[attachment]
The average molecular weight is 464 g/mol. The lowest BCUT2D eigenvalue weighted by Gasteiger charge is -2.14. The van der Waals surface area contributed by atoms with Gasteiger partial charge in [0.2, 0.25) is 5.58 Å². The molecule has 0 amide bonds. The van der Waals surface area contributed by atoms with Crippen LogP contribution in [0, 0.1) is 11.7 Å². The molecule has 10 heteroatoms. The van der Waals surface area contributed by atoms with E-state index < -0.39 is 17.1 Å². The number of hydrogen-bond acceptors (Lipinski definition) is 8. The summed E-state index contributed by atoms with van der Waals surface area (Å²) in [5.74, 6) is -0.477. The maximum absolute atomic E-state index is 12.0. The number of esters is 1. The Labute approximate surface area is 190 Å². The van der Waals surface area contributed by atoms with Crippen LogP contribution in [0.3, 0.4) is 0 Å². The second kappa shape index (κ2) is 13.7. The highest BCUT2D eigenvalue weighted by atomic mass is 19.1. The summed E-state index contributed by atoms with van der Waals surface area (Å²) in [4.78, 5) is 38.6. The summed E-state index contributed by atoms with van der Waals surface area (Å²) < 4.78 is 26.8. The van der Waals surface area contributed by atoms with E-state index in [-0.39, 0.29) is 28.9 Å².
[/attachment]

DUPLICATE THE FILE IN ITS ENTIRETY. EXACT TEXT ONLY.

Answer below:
The average molecular weight is 464 g/mol. The lowest BCUT2D eigenvalue weighted by Gasteiger charge is -2.14. The van der Waals surface area contributed by atoms with Gasteiger partial charge in [0.2, 0.25) is 5.58 Å². The molecule has 0 amide bonds. The van der Waals surface area contributed by atoms with Crippen LogP contribution in [0, 0.1) is 11.7 Å². The molecule has 10 heteroatoms. The van der Waals surface area contributed by atoms with E-state index < -0.39 is 17.1 Å². The number of hydrogen-bond acceptors (Lipinski definition) is 8. The summed E-state index contributed by atoms with van der Waals surface area (Å²) in [5.74, 6) is -0.477. The maximum absolute atomic E-state index is 12.0. The number of esters is 1. The Labute approximate surface area is 190 Å². The van der Waals surface area contributed by atoms with Crippen LogP contribution in [0.3, 0.4) is 0 Å². The second kappa shape index (κ2) is 13.7. The highest BCUT2D eigenvalue weighted by atomic mass is 19.1. The summed E-state index contributed by atoms with van der Waals surface area (Å²) in [4.78, 5) is 38.6. The summed E-state index contributed by atoms with van der Waals surface area (Å²) < 4.78 is 26.8. The van der Waals surface area contributed by atoms with E-state index in [-0.39, 0.29) is 28.9 Å².